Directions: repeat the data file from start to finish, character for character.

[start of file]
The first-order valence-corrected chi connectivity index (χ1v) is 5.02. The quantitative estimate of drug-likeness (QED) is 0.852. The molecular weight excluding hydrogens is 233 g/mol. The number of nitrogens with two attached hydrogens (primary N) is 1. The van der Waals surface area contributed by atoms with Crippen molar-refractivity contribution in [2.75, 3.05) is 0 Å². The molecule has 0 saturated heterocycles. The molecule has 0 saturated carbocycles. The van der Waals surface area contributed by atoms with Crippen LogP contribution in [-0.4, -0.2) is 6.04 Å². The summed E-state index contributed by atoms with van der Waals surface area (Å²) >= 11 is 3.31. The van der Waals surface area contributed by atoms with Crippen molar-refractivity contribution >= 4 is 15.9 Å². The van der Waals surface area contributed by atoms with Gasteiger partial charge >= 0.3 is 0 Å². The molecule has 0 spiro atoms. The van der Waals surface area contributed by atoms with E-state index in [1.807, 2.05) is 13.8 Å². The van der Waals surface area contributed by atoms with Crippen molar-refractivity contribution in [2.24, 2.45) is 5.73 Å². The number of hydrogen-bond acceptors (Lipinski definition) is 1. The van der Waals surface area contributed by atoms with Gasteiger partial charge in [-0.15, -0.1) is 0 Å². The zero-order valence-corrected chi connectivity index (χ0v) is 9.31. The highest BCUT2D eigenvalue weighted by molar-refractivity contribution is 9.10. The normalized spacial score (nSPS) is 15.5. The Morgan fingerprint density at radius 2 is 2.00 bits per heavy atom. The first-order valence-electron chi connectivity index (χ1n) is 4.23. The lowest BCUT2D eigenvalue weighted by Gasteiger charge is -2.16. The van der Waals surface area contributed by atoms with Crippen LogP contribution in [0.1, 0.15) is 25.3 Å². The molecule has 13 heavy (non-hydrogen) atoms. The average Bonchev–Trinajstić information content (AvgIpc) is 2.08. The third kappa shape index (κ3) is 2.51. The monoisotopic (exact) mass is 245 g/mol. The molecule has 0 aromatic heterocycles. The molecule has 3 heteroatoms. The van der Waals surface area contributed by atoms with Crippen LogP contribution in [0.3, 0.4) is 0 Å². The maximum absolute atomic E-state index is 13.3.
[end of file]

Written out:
The first-order valence-corrected chi connectivity index (χ1v) is 5.02. The quantitative estimate of drug-likeness (QED) is 0.852. The molecular weight excluding hydrogens is 233 g/mol. The number of nitrogens with two attached hydrogens (primary N) is 1. The van der Waals surface area contributed by atoms with Crippen molar-refractivity contribution in [2.75, 3.05) is 0 Å². The molecule has 0 saturated heterocycles. The molecule has 0 saturated carbocycles. The van der Waals surface area contributed by atoms with Crippen LogP contribution in [-0.4, -0.2) is 6.04 Å². The summed E-state index contributed by atoms with van der Waals surface area (Å²) >= 11 is 3.31. The van der Waals surface area contributed by atoms with Crippen molar-refractivity contribution >= 4 is 15.9 Å². The van der Waals surface area contributed by atoms with Gasteiger partial charge >= 0.3 is 0 Å². The molecule has 0 spiro atoms. The van der Waals surface area contributed by atoms with E-state index in [1.807, 2.05) is 13.8 Å². The van der Waals surface area contributed by atoms with Crippen molar-refractivity contribution in [2.24, 2.45) is 5.73 Å². The number of hydrogen-bond acceptors (Lipinski definition) is 1. The van der Waals surface area contributed by atoms with Gasteiger partial charge in [-0.15, -0.1) is 0 Å². The zero-order valence-corrected chi connectivity index (χ0v) is 9.31. The highest BCUT2D eigenvalue weighted by molar-refractivity contribution is 9.10. The normalized spacial score (nSPS) is 15.5. The Morgan fingerprint density at radius 2 is 2.00 bits per heavy atom. The first-order valence-electron chi connectivity index (χ1n) is 4.23. The lowest BCUT2D eigenvalue weighted by Gasteiger charge is -2.16. The van der Waals surface area contributed by atoms with Crippen LogP contribution in [0.1, 0.15) is 25.3 Å². The molecule has 13 heavy (non-hydrogen) atoms. The average Bonchev–Trinajstić information content (AvgIpc) is 2.08. The third kappa shape index (κ3) is 2.51. The monoisotopic (exact) mass is 245 g/mol. The molecule has 0 aromatic heterocycles. The molecule has 3 heteroatoms. The van der Waals surface area contributed by atoms with Crippen LogP contribution in [0.3, 0.4) is 0 Å². The maximum absolute atomic E-state index is 13.3.